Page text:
Students apologize for ‘unsportsmanlike behavior’ after taunting player with photo

Letter does not address image of Nicolet High star wearing charcoal skin-care

PORT WASHINGTON High School students held up images of Nicolet High School basketball star Jalen Johnson showing him wearing a charcoal facial mask as he took a shot during a Feb. 13 game at Port High. The taunting has drawn widespread criticism, and this week students apologized to Johnson. Photo by Sam Arendt
By 
BILL SCHANEN IV
Ozaukee Press staff

Port Washington High School students this week apologized to Nicolet High School basketball star Jalen Johnson for what they called unsportsmanlike conduct after taunting him during a Feb. 13 boys’ varsity game at Port High with chants of “overrated” and copies of a photo of him wearing a charcoal facial mask that elicited accusations of racism.

“We would like to sincerely apologize to you, your family and friends for the unsportsmanlike behavior that you received from our student section,” a hand-written letter authored by eight of the students involved read. “We realize that our actions to single you out (were) done in poor judgement, and we are very sorry.”

The letter, which is signed “members of the Port Washington High School student body cheering section,” does not address the controversial photo, which makes it appear as if Johnson was wearing blackface, or the accusations of racism.

“Our intention was to distract your attention from the game,” the students wrote.

Photos of dozens of screaming Port High students holding the photo of Johnson went viral on social media and the incident was the subject of news coverage throughout the country.

According to Nicolet High School Supt. Robert Kobylski, the photo, which was taken off an Instagram account, shows Johnson wearing a charcoal facial mask, which he noted is a common skin-care product.

“I cannot speak to the motivation or intent the Port Washington students had in displaying this photo, whether a harmless skin-care prank or a more deeply troubling, racially motivated scenario,” Kobylski wrote in a statement released the day after the game.

Asked about the incident this week, Port Washington-Saukville School Supt. Michael Weber said, “What occurred at the basketball game was truly unsportsmanlike behavior, and we’re taking care of it.”

He said Port High Athletic Director Thad Gabrielse and teacher Eric Carlson quickly confiscated the images of Johnson at the game.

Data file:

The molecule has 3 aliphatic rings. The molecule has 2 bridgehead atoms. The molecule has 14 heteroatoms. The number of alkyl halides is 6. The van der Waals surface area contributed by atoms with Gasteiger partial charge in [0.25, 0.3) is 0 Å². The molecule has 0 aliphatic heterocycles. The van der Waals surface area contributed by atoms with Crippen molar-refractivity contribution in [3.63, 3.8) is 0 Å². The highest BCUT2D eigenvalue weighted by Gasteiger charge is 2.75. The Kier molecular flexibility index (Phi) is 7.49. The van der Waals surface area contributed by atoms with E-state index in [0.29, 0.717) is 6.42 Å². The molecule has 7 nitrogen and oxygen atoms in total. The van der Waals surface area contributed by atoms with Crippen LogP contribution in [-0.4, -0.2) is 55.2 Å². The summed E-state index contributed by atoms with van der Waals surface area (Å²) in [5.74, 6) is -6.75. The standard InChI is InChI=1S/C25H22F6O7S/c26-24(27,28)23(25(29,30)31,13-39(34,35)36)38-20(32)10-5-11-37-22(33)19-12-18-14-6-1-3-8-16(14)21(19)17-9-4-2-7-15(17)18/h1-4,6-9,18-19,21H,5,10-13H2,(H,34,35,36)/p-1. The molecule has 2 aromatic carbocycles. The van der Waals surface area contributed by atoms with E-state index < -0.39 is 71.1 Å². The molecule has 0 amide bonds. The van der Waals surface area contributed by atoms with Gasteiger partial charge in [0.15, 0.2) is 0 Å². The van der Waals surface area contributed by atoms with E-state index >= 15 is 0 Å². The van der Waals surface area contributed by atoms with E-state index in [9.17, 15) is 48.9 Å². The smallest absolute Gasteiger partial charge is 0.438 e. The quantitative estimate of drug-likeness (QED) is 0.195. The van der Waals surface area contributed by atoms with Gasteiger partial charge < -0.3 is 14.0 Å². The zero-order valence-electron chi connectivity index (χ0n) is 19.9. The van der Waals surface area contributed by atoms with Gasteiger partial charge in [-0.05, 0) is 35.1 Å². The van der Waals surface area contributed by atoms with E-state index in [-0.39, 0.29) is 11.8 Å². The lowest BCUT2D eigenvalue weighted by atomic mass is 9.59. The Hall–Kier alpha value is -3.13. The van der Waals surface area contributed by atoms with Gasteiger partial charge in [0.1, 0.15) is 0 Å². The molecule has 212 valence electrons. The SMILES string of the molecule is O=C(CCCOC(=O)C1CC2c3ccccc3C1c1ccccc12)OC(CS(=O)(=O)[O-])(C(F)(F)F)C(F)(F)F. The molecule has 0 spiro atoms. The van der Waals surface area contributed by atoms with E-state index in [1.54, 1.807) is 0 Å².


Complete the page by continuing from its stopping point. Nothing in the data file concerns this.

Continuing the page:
“They (the images) were only up for a minute or less,” Weber said. “Unfortunately, it only takes a couple of seconds to take a picture of that and put it on social media without any explanation.

“It all got caught up in social media before administrators had a chance to sort out what happened.”

In a statement the day after the incident, Port High Principal Eric Burke called the photo of Johnson displayed by students “entirely unacceptable.”

“The signs can be viewed by some as racist and are just plain wrong,” the statement read. “This conduct can be viewed as harmful and hateful.

“We condemn such behavior because this is not representative of the values of our district.”

Johnson, who is considered one of the top college recruits in the Class of 2020, responded to a comment on Twitter condemning the incident by tweeting “UNACCEPTABLE.”

Burke said he does not believe the incident was racially motivated. 

“They (students) found a picture of him (Johnson) on social media that I guess they thought was embarrassing or made him look funny,” Burke said. “I talked with some of the students involved and they told me they were trying to rattle him.”

One student who was involved with reproducing the images was suspended, Burke said, although he would not say for how long.

A father of one of the students who participated in the incident helped reproduce the image and distribute it at the game, Burke said. 

“It is also extremely disappointing that a parent was involved in printing the signs,” Burke’s statement read. “Even if nothing bad was intended, the conduct sends a bad message.”

Burke said the school has taken action against the parent but would not say what the action was. 

Noting that Port High’s sportsmanship expectations are read before games and included in programs, Burke said the school will re-emphasize those expectations.

“We want our kids to practice good sportsmanship and cheer for their team, not against the other team,” he said. “We talk about Character Counts and being good sportsmen, and that’s a conversation we need to continue as a school district and a community.”

Weber said that from now on all signs will have to be approved before being allowed in the gym.

Referring to a recent letter from the National Federation of State High School Associations and Wisconsin Interscholastic Athletic Association urging parents to “cool it,” Weber said that dealing with a lack of civility at athletic competitions is an issue for schools throughout the state.

“The tenor of athletic competitions is a challenging issue, and it’s telling when the WIAA issues an open letter urging parents not to harass officials,” he said. “There’s a sportsmanship challenge throughout the state, but I know that our kids have generally been very respectful.”

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